Laura Okmin, who is an NFL sideline reporter for FOX, also shared her thoughts on the social media platform.

‘THE privilege of a sideline role is being the 1 person in the entire world who has the opportunity to ask coaches what’s happening in that moment,’ she said. ‘I can’t express the amount of time it takes to build that trust. Devastated w/the texts I’m getting asking if this is ok. No. Never.’

Sports reporters suggest how Charissa Thompson could have handled sideline reports

ESPN baseball reporter Buster Olney replied to Okmin’s statement, agreeing with her comments. He added a suggestion for how to properly handle the situations Thompson said led her to make up reports.

‘If the coach/manager declines to answer any questions, you start with that,’ he said. ‘And then plane onto other information.’

Veteran reporter Lindsay Rhodes, a former anchor for NFL Network’s ‘Total Access,’ also offered a solution to what someone could do if faced with the situation where Thompson felt pressured.

‘She tells the producer, ‘he didn’t stop’ and they don’t go to the sideline reporter for an update she doesn’t have,’ she said on X. ‘OR, she tells the audience that in her report. Or she observes things herself & reports them without misleading anyone into thinking it came from someone it didn’t.’

Criticism for Charissa Thompson’s comments impacting women in sports

Lyndsey D’Arcangelo, women’s basketball reporter for The Athletic, examined the impact Thompson’s impact has on women in sports media. Women have historically been the minority in the industry and continue to break barriers.

‘I don’t think she realizes how this looks,’ she said on X. ‘Women have had to work so hard to gain credibility, to prove themselves, to show they’re fully capable of not only sideline reporting but so so much more. Think about how many years it took just for Beth Mowins to get to call an NFL game.’

NFL reporter Lindsay Jones wrote that Thompson making up quote ‘is unforgivable.’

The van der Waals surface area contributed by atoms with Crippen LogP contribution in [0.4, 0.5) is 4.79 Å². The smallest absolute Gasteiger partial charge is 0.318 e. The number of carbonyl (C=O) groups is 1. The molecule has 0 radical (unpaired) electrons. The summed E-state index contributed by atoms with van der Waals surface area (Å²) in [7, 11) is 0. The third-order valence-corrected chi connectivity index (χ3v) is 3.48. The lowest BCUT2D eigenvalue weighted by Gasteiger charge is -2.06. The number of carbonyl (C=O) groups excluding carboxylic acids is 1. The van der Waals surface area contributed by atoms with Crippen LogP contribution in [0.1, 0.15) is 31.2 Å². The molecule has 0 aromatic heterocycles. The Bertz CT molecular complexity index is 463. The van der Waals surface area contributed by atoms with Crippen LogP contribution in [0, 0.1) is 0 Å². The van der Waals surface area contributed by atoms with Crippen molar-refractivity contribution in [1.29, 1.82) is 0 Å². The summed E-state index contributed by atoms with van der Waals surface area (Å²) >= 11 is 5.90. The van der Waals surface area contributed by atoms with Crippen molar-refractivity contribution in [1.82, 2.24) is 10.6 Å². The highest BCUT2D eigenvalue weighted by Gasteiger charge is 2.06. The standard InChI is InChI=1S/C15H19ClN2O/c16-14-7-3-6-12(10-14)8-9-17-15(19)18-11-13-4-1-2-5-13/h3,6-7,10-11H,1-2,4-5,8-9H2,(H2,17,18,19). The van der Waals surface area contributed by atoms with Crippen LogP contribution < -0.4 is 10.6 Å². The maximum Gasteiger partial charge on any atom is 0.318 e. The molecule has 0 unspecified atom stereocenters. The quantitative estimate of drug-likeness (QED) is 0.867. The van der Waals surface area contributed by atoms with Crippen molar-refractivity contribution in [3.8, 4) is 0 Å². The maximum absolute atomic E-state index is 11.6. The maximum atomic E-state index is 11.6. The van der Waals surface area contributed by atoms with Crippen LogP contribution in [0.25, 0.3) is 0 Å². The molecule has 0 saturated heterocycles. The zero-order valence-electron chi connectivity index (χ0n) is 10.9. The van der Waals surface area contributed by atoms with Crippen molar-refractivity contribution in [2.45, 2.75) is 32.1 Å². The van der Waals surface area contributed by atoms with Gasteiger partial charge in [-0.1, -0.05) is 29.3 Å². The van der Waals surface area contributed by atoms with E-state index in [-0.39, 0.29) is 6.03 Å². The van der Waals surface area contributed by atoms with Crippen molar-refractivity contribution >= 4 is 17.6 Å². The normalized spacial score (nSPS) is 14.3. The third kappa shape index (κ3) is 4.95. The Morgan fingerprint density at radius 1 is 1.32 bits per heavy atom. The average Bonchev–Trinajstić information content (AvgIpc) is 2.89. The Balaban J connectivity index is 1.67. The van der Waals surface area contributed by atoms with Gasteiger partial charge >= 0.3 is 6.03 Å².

‘I thought it was a near universal experience for women in sports media is the feeling of needing to work twice as hard to be taken seriously; that you can’t bare to make a mistake,’ Jones wrote on X. ‘So the cavalier way Charissa Thompson cavalierly admitted to making up quotes is unforgivable.’

Lindsay Gibbs, women’s sports journalist and founder of the Power Play newsletter, also expressed frustration on social media reflecting on what the situation means for women.

‘Just thinking about how hard women in sports have worked to be taken seriously,’ she said, ‘how many trailblazers made it possible for her to have that job, just for her to go and do this (expletive).’

Patriots host Tamara Brown shared the sentiment that comments like Thompson’s make an already tough journey harder for women in sports, especially women of color.

‘As a black woman who’s been GRINDING to get a network job as a sideline reporter this is infuriating,’ she said. ‘I’ve been told I wasn’t ready, nothing was open, left on read…you name it. Yet there are people like you in these roles not taking it seriously.’

ESPN college sports reporter Morgan Uber echoed the criticism of Thompson’s actions, calling them ‘extremely infuriating and completely unethical’ while pointing out the difficulties women face being judged by their looks instead of their work ethic.

‘This is already a role in a profession that is already stereotyped as just being ‘eye candy,” she said. ‘Good sideline reporters do their homework, talk to players and coaches throughout the week & on game day and most definitely don’t make up reports. Period. There’s still journalism involved, despite what you may think.’

This post appeared first on USA TODAY